Neotropical cloud forests and climate change

Authors: Eileen Helmer*, USDA Forest Service - International Institute of Tropical Forestry, Elizabeth A Gerson, Ecological Research Support, Thomas S Ruzycki, Center for Environmental Management of Military Lands, Colorado State University, L. Scott Baggett, USDA Forest Service Rocky Mountain Research Station
Topics: Global Change, Mountain Environments, Land Use and Land Cover Change
Keywords: cloud forest, tropical montane forest, climate change, fog, deforestation
Session Type: Virtual Poster
Day: 4/8/2021
Start / End Time: 11:10 AM / 12:25 PM
Room: Virtual 51
Presentation File: Download

Tropical montane cloud forests (TMCF) and páramo are among the most biodiverse ecosystems on Earth. Unique species evolved in both as persistent cloud immersion created isolated habitats on mountaintops. Studies suggest climate change will reduce cloud immersion in some TMCF but increase it elsewhere. Increased land surface temperatures could make air travel further up mountains before it cools enough to form clouds. Alternatively, increased humidity over warming oceans might increase cloud immersion.

We developed a new empirical approach combining relative humidity (RH), frost, and maximum watershed elevation, to project change in TMCF and páramo for Representative greenhouse gas emissions Concentration Pathways (RCPs).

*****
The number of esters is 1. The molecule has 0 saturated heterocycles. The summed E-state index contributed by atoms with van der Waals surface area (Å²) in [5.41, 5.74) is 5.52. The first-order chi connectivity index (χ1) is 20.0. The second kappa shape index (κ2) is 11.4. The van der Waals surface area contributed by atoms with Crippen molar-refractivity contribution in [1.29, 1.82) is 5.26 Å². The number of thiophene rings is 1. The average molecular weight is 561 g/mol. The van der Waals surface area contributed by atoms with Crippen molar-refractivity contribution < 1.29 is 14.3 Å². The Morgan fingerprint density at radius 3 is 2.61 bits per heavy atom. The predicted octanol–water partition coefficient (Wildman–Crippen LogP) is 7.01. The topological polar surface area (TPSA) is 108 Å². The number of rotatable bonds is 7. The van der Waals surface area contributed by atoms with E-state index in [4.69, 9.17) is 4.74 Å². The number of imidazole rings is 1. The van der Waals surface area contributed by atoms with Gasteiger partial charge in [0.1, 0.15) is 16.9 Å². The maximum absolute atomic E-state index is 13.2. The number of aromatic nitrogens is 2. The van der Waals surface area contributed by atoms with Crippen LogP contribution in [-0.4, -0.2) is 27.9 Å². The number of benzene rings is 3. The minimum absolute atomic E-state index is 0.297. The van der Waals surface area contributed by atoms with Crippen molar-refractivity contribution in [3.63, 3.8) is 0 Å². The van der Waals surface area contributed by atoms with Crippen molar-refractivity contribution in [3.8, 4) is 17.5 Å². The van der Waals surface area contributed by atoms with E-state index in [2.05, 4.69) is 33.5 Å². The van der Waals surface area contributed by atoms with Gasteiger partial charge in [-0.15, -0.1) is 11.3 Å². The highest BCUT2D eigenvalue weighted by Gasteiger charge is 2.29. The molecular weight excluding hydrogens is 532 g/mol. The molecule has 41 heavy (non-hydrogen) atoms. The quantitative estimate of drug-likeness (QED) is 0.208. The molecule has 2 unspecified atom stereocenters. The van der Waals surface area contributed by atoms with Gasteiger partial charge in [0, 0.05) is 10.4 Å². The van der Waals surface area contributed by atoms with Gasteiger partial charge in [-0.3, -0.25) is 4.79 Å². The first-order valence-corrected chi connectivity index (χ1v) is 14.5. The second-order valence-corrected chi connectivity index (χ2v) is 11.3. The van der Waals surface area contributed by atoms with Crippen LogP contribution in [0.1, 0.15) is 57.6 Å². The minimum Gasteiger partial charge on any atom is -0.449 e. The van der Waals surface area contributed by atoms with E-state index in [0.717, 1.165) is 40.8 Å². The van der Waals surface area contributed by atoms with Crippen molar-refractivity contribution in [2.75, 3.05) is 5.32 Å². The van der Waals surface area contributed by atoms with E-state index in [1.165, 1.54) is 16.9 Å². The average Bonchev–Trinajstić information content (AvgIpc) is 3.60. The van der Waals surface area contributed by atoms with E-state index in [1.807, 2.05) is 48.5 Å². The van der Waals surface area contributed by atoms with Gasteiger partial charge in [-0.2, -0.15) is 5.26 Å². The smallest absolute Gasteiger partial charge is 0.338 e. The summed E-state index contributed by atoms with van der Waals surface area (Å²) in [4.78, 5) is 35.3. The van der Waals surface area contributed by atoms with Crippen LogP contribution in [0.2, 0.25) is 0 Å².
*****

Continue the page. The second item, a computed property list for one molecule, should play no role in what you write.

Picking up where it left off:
We found that climate change would increase cloud immersion for only about 1% of Neotropical TMCF and in only a few places. Declines in cloud immersion dominate. Most TMCF shrink (from clouds forming at higher elevations), and dry, with RH declines suggesting fewer or thinner clouds. In as few as 25 years, climate change would shrink and dry 60-80% of Neotropical TMCF. With RCP 4.5, half of Neotropical cloud forest ecoregions experience cloud immersion declines comparable to where studies link upward species migrations to climate change. Under RCP 8.5, 90% of them are impacted by 2060, and 90% of páramo would disappear. TMCF are ~85% forested overall, but some TMCF least affected by climate change are most deforested or least protected. Climate change may pose a risk to species over areas at least as extensive as those affected by land use, regardless of future land cover.

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